Northern suburbs, Melbourne, 1988
From the novel Undercurrents
In the aftermath of his brother Dennis drowning at Gunnamatta beach, teenager Jack McIvor confronts past events compounded by new, interconnected dramas featuring family, friends, teachers, local low-lifes and one special girl. In this short extract, Jack’s aunt Teresa helps him compile a mix tape to woo Katrina.
They relocate to his bedroom whereupon Jack begins rummaging through a stack of compact discs. Teresa views Dennis’ guitar in the corner. She cradles the neck, tipping it back and forward as if considering a purchase.
‘Have a play Tess. I do sometimes. I’m rubbish but the sound brings back memories.’
Teresa declines the offer and joins in, flicking through and reordering the cases alphabetically with the dexterity of somebody who does it for a living. She is a veteran of the mix tape caper, having made a number for boyfriends and would-be boyfriends of yore. There are guidelines; no heavy metal, no techno, no hip hop, no breakup elegies, no schmaltzy love songs and definitely no Phil Collins or Rick Astley. On the ‘do’ list; vary the music styles, upbeat, clever lyrics and songs that bear repeat listens.
By the time she specifies the ground rules Jack loses a little enthusiasm for the exercise. But Teresa knows what she’s doing and before long they arrive at a short list of twenty tracks from which they manage to squeeze fourteen on the cassette;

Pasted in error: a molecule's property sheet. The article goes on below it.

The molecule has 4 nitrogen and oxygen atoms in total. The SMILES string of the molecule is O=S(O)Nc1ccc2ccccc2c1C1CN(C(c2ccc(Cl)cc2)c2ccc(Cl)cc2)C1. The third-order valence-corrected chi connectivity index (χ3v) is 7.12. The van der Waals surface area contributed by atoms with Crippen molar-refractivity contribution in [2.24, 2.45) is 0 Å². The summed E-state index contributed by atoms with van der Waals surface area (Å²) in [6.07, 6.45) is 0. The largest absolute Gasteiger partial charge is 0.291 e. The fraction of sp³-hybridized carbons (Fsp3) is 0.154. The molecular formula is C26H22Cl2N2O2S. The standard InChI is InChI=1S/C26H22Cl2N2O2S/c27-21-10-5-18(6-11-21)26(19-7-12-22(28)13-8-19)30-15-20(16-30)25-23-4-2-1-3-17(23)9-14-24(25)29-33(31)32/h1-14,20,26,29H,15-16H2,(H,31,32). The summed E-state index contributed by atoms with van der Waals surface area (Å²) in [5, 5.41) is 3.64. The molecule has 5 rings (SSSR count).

Jack’s Ripper Mix Tape ’88
- The Way You Make Me Feel – Michael Jackson
- To Look at You – INXS
- Don’t You (Forget About Me) – Simple Minds
- Message to My Girl – Split Enz
- Raspberry Beret – Prince
- Saturday Night – Cold Chisel
- Always the Sun – The Stranglers
- In Between Days – The Cure
- Absolute Beginners – David Bowie
- Just Can’t Get Enough – Depeche Mode
- Ask – the Smiths
- A Good Heart – Feargul Sharkey
- Hold On – Models
- Head over Heels – Tears for Fears
‘We should work for EMI,’ enthuses Jack after an hour and a half absorbed in a relaxing, if not at times emotionally fraught activity.
‘It’s been fun. Takes me back to being a teenager again. You know Jack, fifteen is like the best and the worst time of your life, depending what day it is.’
The streets are buzzing and the cross town traffic makes for a slow journey to Carlton. Watching all the city lights, the cars and dolled up punters with places to go stirs Jack. ‘All this goes on every Saturday night and what am I doing? Nothing. It’s so dull in Shitsville.’ Katrina acknowledges Jack’s plagiarism with a smile and a peck. She nestles her head on his shoulder and they click into place like two pieces of a puzzle.
‘Your time will come,’ reassures Teresa. ‘Anytime soon,’ she smiles.
‘Hey Frank, what radio station’s this?’ Katrina asks. Jack recognises the familiar sequence of tunes and nervously awaits her verdict.
‘I dunno, but I wish they’d play some Bon Jovi or Whitesnake.’
‘It’s a tape,’ Teresa informs Katrina.
‘Some sort of compilation?’
‘Yeah, I don’t know how it ended up in Frank’s car,’ Teresa replies, winking at Jack’s mirror reflection.
‘I like it.’ She clutches Jack’s now relaxed hand even more tightly.